Asia-Pacific governments and asset managers will need to work together in order to attract greater foreign investment to the region, says BNP Paribas’ Daryl Crich.
With the introduction of regional fund passporting schemes, will Asia Pacific rival what has happened in Europe with UCITs and recent European harmonisation initiatives?
Asia Pacific is trying to boost cross-border investments, with several passporting arrangements happening simultaneously.
One is the Association of Southeast Asian Nations (ASEAN) funds passport, which covers jurisdictions such as Singapore, Malaysia and Thailand.
There is also a larger and more regional agreement, the Asia Region Funds Passport (ARFP), which is currently in the consultation stages, and would involve Australia, New Zealand, South Korea, Singapore, the Philippines, Thailand and Japan (the most recent signatory).
A major drive for the ARFP is that these markets combined will create assets under management rivalling pan-Europe and cross-border investments into China.
The time is ripe for Asia-Pacific countries to dictate future growth and necessary steps to drive investment growth into the region rather than pursue European domiciled funds.
By harmonising funds distribution within Asia-Pacific countries the ease and reduction in operating costs will benefit investors.
Currently, however, these passporting measures are still in the memorandum of understanding period, and there is one key point that, if not addressed, will make it very difficult for the passport to be successful. That is the issue of tax.
In some countries, such as South Korea and Australia, local investors can purchase funds launched by local fund managers and pay a relatively low capital gains tax rate.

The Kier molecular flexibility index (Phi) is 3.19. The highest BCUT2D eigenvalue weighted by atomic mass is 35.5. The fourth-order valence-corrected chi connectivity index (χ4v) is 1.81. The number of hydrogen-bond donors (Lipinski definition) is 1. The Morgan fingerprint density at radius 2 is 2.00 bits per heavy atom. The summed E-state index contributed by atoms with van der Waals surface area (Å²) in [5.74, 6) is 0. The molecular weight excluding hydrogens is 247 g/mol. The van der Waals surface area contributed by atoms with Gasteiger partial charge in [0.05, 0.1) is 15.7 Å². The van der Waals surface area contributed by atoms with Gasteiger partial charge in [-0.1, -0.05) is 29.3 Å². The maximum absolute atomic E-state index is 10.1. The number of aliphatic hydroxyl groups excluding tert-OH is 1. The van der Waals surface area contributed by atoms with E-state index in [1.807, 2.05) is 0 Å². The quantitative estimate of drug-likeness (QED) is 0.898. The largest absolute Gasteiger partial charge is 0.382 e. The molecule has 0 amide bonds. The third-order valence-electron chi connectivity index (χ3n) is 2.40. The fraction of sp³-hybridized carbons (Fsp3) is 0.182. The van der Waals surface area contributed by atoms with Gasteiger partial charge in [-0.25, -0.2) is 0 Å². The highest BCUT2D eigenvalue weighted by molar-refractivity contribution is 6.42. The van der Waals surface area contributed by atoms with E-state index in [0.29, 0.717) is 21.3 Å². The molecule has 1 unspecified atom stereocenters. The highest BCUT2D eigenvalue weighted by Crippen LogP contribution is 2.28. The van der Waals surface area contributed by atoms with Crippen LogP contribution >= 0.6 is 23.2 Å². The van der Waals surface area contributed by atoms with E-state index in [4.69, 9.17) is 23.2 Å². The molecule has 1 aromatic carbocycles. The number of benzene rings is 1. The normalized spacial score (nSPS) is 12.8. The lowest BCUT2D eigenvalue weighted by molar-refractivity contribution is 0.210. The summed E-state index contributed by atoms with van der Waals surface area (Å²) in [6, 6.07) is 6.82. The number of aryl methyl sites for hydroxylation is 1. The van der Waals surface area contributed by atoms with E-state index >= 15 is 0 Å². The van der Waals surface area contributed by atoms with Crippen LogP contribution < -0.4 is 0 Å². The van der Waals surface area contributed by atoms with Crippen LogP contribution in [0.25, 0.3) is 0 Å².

If that fund is sold by a foreign fund manager, however, the capital gains tax rate is much higher.
This issue hasn’t been addressed in the most recent version of the understanding, and because of this, Singapore, which was an early signatory of the ARFP when it was initially discussed, has refused to sign until the issue is addressed.
Singapore is generally a very open economy, but if Singapore agrees to this passporting regime, it would allow foreign funds to be sold to its investors, while Singaporean fund managers trying to sell funds in Australia, for example, will be hit with a punitive tax rate. It’s not a fair arrangement.
In addition, this year we have seen global appetite to China’s capital market, causing the buzz around the region.
RMB initiatives launched recently such as the Hong Kong-Shanghai Stock Connect and the renminbi qualified foreign institutional investor (RQFII) program expanding into Europe, allowing equities, balanced funds as well as fixed income-only funds to access the Chinese market has led to China’s ambition to be considered as a global reserve currency.
In the long run, China will stabilise and become more mature.
Progress, at the moment with the passporting and RMB internationalisation schemes are still being developed.
The ARFP is not operating the same way as the UCITS framework, where if a fund is approved in the home domicile it can be sold to other countries without further approval. In the cases of the ASEAN passport and the ARFP, the home country and the host country distributing the fund have to give their approval.
They are both still some way off from real single passports.
Obviously, Europe is very different because it is driven by the European Union, which serves to harmonise the banking infrastructure.
There is no Asian union, so participating countries are, understandably, not willing to completely open up to each other.
It is a big job, but if it is successful, it will be a big step for these Asian markets.
We watch with interest where this progresses in 2016.
It’s the right time now for our Asia-Pacific countries to collaborate and create a passporting scheme which will benefit of investors throughout the region and the growth of our industry as a whole.
Daryl Crich is the chief administrative officer of BNP Paribas Securities Services Australia.
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